There was never an attempt to hide the history of what was a dumpsite for ruins of Toronto’s pre-modern architecture. The remnants of these buildings appear everywhere. But using this rubble as a foundation, the plan created by landscape architect Walter H. Kehm (the co-author of Accidental Wilderness) was extremely successful in setting the stage for nature to flourish in a manner uncommon in other urban parks. This idea of giving nature a leading role in determining the look and biodiverse make-up of the park is central to its character. Kehm has stated that when creating the plans for Tommy Thompson in the 1980s he was designing more for the flora and fauna that were starting to inhabitant the park and less for the people who would arrive afterwards.

Today the park is filled with birds and wildlife and resilient native and non-native plant species that have found comfort on this concrete peninsula while coexisting with the hundreds of thousands of visitors who flock to this destination on a regular basis.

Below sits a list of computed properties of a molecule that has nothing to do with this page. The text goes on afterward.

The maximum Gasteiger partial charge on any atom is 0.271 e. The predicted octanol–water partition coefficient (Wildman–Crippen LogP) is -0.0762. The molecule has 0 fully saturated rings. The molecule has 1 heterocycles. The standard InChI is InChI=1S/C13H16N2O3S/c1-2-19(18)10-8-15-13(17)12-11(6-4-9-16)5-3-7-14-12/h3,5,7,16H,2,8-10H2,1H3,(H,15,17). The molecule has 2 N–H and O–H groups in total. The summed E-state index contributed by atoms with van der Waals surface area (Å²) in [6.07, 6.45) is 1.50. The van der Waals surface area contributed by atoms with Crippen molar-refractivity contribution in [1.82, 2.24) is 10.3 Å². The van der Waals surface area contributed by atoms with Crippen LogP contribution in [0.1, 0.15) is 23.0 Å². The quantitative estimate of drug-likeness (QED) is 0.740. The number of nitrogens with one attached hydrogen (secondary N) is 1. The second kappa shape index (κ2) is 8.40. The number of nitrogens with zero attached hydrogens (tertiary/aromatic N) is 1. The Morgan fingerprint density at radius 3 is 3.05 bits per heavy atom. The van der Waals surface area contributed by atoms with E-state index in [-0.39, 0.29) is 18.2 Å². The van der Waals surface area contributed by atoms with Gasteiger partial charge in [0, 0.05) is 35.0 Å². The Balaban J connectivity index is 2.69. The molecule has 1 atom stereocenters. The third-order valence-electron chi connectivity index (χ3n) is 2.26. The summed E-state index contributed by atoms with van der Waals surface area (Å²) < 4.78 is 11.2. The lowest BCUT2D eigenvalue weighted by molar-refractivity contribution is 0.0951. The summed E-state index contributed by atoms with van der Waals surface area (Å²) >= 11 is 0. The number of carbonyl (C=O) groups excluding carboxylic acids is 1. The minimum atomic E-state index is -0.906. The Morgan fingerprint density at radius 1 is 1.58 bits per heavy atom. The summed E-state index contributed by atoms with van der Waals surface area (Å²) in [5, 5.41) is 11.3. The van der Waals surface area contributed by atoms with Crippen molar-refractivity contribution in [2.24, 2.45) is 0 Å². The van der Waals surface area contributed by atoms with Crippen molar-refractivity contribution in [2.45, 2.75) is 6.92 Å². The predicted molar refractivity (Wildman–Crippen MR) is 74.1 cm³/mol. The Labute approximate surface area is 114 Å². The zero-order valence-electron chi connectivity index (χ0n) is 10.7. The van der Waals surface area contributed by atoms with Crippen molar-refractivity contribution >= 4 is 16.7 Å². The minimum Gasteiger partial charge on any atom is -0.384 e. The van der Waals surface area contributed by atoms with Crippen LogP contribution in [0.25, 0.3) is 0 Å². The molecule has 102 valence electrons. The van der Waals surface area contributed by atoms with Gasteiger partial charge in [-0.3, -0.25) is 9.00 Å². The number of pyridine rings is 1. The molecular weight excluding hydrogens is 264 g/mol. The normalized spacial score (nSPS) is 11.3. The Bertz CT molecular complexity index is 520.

Woodland thicket, the Baselands, 2020

The book that Kehm and I have created tells the compelling story of Tommy Thompson Park: its history of natural succession and the perspicacious group of people who, early on, recognized the importance and off-beat splendor of this landform formerly known as the Leslie Street Spit. Birders, naturalists, cyclists, and new urbanists operating under the battle cry of “Let the spit be!” were instrumental in the natural succession that has taken place past four decades. Starting in the 1980s they fought long and hard to keep cars and developers out and let the park develop as nature intended.

Quaking Aspen trees with metal parts, the Endikement, 2019

Having lived in Toronto for most of my life, it has given me the opportunity to watch the park develop from a barren spit into the park of today. For me, it was the edges of the park, where land meets water, which provided a source of endless fascination and the impetus to begin photographing there. The shorelines of Tommy Thompson expose the rough materials of demolished buildings from the city: concrete, brick, rebar, ceramic, and stone. However, over time, the actions of the lake have softened their edges and reshaped them into mesmerizing forms that might be described as accidental artworks. Amongst these accumulations are scattered innumerable impromptu sculptures created by park visitors. Constructions of steel, bricks, and other debris appear each weekend created by families, groups of teenagers, or other individuals who simply can’t resist the urge to reimagine and reconfigure the rubble of Toronto’s past. Sometimes these ephemeral works incorporate a nearby tree whose roots have taken hold in the crevices between concrete forms.